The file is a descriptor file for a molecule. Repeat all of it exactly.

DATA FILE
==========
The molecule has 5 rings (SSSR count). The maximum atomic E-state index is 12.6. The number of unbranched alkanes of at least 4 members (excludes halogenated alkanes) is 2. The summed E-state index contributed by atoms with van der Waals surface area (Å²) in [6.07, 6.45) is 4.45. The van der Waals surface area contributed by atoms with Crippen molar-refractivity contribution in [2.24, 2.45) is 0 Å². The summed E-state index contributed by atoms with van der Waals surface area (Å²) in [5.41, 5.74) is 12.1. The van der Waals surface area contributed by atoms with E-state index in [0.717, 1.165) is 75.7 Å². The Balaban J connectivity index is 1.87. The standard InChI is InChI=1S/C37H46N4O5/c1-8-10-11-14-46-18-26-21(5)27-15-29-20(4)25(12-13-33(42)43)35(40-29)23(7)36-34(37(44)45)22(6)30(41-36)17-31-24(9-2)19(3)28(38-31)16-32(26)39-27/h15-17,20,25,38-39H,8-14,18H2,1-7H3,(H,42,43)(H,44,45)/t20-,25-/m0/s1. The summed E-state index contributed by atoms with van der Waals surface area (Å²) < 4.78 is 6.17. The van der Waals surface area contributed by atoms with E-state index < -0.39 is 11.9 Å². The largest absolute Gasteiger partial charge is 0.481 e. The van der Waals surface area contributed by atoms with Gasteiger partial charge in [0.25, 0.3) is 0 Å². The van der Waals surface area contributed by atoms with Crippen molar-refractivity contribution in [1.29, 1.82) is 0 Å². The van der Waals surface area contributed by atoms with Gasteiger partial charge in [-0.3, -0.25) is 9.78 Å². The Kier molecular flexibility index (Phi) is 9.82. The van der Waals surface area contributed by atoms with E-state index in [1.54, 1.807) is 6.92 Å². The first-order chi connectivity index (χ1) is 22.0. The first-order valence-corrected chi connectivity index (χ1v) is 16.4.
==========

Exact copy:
The molecule has 5 rings (SSSR count). The maximum atomic E-state index is 12.6. The number of unbranched alkanes of at least 4 members (excludes halogenated alkanes) is 2. The summed E-state index contributed by atoms with van der Waals surface area (Å²) in [6.07, 6.45) is 4.45. The van der Waals surface area contributed by atoms with Crippen molar-refractivity contribution in [2.24, 2.45) is 0 Å². The summed E-state index contributed by atoms with van der Waals surface area (Å²) in [5.41, 5.74) is 12.1. The van der Waals surface area contributed by atoms with E-state index in [0.717, 1.165) is 75.7 Å². The Balaban J connectivity index is 1.87. The standard InChI is InChI=1S/C37H46N4O5/c1-8-10-11-14-46-18-26-21(5)27-15-29-20(4)25(12-13-33(42)43)35(40-29)23(7)36-34(37(44)45)22(6)30(41-36)17-31-24(9-2)19(3)28(38-31)16-32(26)39-27/h15-17,20,25,38-39H,8-14,18H2,1-7H3,(H,42,43)(H,44,45)/t20-,25-/m0/s1. The summed E-state index contributed by atoms with van der Waals surface area (Å²) < 4.78 is 6.17. The van der Waals surface area contributed by atoms with E-state index < -0.39 is 11.9 Å². The largest absolute Gasteiger partial charge is 0.481 e. The van der Waals surface area contributed by atoms with Gasteiger partial charge in [0.25, 0.3) is 0 Å². The van der Waals surface area contributed by atoms with Crippen molar-refractivity contribution in [1.29, 1.82) is 0 Å². The van der Waals surface area contributed by atoms with Gasteiger partial charge in [-0.3, -0.25) is 9.78 Å². The Kier molecular flexibility index (Phi) is 9.82. The van der Waals surface area contributed by atoms with E-state index in [1.54, 1.807) is 6.92 Å². The first-order chi connectivity index (χ1) is 22.0. The first-order valence-corrected chi connectivity index (χ1v) is 16.4.